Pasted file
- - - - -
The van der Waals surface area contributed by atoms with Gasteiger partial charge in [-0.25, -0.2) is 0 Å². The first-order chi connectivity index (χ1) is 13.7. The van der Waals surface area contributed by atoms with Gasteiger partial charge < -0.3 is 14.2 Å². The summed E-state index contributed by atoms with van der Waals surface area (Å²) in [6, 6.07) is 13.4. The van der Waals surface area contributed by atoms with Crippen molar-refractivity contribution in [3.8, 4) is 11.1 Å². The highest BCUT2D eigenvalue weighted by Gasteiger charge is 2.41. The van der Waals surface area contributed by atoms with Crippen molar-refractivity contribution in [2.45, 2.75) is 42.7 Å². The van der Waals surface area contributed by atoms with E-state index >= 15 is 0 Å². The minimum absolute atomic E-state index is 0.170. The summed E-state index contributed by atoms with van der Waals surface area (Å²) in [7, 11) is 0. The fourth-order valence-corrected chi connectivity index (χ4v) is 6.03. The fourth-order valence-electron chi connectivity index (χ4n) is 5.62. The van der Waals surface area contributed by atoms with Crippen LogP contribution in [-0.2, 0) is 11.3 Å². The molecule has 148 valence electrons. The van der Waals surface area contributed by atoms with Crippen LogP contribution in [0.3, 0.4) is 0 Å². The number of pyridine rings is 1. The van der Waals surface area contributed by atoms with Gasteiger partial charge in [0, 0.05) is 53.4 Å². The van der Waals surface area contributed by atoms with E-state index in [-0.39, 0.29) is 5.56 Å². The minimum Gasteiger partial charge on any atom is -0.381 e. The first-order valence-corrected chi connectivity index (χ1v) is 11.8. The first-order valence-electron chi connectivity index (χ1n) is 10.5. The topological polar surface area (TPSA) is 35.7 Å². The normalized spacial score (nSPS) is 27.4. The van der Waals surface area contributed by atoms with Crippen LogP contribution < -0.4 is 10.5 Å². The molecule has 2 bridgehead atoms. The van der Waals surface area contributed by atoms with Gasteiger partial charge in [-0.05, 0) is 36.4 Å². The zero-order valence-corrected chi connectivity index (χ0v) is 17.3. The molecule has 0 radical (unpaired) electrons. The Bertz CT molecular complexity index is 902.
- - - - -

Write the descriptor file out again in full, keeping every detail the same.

The van der Waals surface area contributed by atoms with Gasteiger partial charge in [-0.25, -0.2) is 0 Å². The first-order chi connectivity index (χ1) is 13.7. The van der Waals surface area contributed by atoms with Gasteiger partial charge < -0.3 is 14.2 Å². The summed E-state index contributed by atoms with van der Waals surface area (Å²) in [6, 6.07) is 13.4. The van der Waals surface area contributed by atoms with Crippen molar-refractivity contribution in [3.8, 4) is 11.1 Å². The highest BCUT2D eigenvalue weighted by Gasteiger charge is 2.41. The van der Waals surface area contributed by atoms with Crippen molar-refractivity contribution in [2.45, 2.75) is 42.7 Å². The van der Waals surface area contributed by atoms with E-state index >= 15 is 0 Å². The minimum absolute atomic E-state index is 0.170. The summed E-state index contributed by atoms with van der Waals surface area (Å²) in [7, 11) is 0. The fourth-order valence-corrected chi connectivity index (χ4v) is 6.03. The fourth-order valence-electron chi connectivity index (χ4n) is 5.62. The van der Waals surface area contributed by atoms with Crippen LogP contribution in [-0.2, 0) is 11.3 Å². The molecule has 148 valence electrons. The van der Waals surface area contributed by atoms with Crippen LogP contribution in [0.3, 0.4) is 0 Å². The number of pyridine rings is 1. The van der Waals surface area contributed by atoms with Gasteiger partial charge in [0, 0.05) is 53.4 Å². The van der Waals surface area contributed by atoms with E-state index in [-0.39, 0.29) is 5.56 Å². The minimum Gasteiger partial charge on any atom is -0.381 e. The first-order valence-corrected chi connectivity index (χ1v) is 11.8. The first-order valence-electron chi connectivity index (χ1n) is 10.5. The topological polar surface area (TPSA) is 35.7 Å². The normalized spacial score (nSPS) is 27.4. The van der Waals surface area contributed by atoms with Crippen LogP contribution < -0.4 is 10.5 Å². The molecule has 2 bridgehead atoms. The van der Waals surface area contributed by atoms with Gasteiger partial charge in [-0.05, 0) is 36.4 Å². The zero-order valence-corrected chi connectivity index (χ0v) is 17.3. The molecule has 0 radical (unpaired) electrons. The Bertz CT molecular complexity index is 902.